Peter Brook’s Complicated Legacy

The British director known for his famous adaptation of Mahabharata died on Saturday

The British director known for his famous adaptation of mahabharata died Saturday

“I can take any empty space and call it a bare stage. A man walks through this empty space while someone else watches, and that’s all it takes for a theatrical act to begin.

So begins empty space (1968) by British director Peter Brook, who died on Saturday at the age of 97. He was famous for his adaptation of mahabharata.

Brook’s goal, as he put it, was to work “out of contexts”, asking himself: “Under what conditions is it possible that what happens in a theatrical experience comes from a group of actors and be received and shared by the spectators without the aid and hindrance to […] shared cultural signs and tokens? »

In 1979, Brook took his international troupe on a trip across Africa, presenting The Bird Conferencea play based on a 12th-century Persian poem, to an audience with whom they expected to have nothing in common.

This phase of what has been called intercultural theater culminated in a famous adaptation of The Mahabharata.

Yoshi Oida, Mallika Sarabhai, Andreas Katsulas and Mireille Maalouf in

Yoshi Oida, Mallika Sarabhai, Andreas Katsulas and Mireille Maalouf in “Mahabharata” by Peter Brook. | Photo credit: Hindu Archives

Created at the Avignon Festival in 1985 with a cast from many theatrical cultures and traditions, the drama was hailed by critics for its beauty and the limpid theatricality of the staging. However, it also triggered a critical reaction.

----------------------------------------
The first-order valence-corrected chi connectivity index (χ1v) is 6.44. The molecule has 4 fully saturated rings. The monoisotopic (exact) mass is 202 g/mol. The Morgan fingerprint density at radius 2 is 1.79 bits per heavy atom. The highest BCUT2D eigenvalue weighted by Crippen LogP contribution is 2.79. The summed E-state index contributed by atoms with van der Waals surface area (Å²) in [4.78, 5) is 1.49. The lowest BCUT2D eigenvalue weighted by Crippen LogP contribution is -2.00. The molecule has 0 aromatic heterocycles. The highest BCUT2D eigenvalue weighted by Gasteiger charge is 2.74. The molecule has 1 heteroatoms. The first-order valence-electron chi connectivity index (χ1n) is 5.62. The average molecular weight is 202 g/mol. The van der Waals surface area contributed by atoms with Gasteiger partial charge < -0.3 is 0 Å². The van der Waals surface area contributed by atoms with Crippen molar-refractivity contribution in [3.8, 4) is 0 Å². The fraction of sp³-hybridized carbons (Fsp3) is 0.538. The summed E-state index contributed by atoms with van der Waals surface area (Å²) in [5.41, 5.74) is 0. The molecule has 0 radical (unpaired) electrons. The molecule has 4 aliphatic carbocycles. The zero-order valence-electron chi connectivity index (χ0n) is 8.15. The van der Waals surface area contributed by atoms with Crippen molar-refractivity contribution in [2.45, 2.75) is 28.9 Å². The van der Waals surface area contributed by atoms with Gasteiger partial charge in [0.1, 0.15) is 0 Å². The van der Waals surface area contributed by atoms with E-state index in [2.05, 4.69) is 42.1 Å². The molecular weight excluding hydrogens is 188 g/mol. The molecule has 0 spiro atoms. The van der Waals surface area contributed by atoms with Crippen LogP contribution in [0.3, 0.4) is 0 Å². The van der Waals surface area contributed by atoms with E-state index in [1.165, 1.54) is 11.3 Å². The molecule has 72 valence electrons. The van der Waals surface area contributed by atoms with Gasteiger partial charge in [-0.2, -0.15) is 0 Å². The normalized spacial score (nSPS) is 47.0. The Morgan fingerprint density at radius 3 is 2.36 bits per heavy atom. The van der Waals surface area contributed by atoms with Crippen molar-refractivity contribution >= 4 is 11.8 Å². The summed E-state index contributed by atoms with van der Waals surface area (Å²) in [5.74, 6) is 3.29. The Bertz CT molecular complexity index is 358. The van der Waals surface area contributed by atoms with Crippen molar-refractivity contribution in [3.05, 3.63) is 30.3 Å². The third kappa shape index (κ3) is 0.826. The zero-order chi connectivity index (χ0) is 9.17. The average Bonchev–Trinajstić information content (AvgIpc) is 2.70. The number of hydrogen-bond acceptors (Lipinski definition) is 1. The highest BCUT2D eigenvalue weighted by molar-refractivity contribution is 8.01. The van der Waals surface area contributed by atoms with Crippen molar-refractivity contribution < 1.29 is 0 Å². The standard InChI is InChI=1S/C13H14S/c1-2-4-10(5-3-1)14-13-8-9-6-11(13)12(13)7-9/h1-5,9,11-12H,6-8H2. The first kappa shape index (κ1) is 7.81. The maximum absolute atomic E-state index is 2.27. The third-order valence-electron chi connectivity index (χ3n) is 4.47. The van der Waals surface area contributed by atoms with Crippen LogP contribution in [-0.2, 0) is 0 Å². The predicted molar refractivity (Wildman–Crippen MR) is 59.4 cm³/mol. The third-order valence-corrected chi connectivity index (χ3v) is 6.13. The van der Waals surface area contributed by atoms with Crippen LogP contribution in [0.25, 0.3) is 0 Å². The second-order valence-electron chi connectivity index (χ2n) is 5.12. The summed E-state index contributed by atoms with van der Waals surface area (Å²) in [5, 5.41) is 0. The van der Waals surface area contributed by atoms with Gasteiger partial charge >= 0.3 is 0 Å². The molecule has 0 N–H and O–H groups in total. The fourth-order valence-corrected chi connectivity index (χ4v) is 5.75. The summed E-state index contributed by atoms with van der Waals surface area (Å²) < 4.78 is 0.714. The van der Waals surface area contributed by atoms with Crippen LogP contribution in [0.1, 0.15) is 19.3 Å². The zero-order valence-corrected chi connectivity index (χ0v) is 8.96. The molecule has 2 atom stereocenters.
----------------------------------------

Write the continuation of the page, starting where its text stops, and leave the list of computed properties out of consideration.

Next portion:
As Australians are well aware, there are no “empty spaces” that are simply there to be taken. There are no cultural forms that exist “outside contexts”.

Brook was not naïve about this, but he struggled to reconcile local peculiarity with his universalist instincts. He recognized the mahabharata “would never have existed without India”, but at the same time said “we had to avoid allowing the suggestion of India to be so strong that it inhibits human identification too much”.

For a growing number of critics, this was not only intellectually untenable, but it aggravated historical wrongs.

In 1990, Indian theater scholar Rustom Bharucha published theater and the world, a brothel against Western appropriations of Asian theatrical forms. Bharucha accused Brook of trivializing and decontextualizing Indian culture and exploiting Indian artists.

The mahabharata would mark a significant change in the way cross-cultural collaborations would be approached in the future: greater attention being paid to who has the right to represent what, and how the material and intellectual resources in a given production are distributed.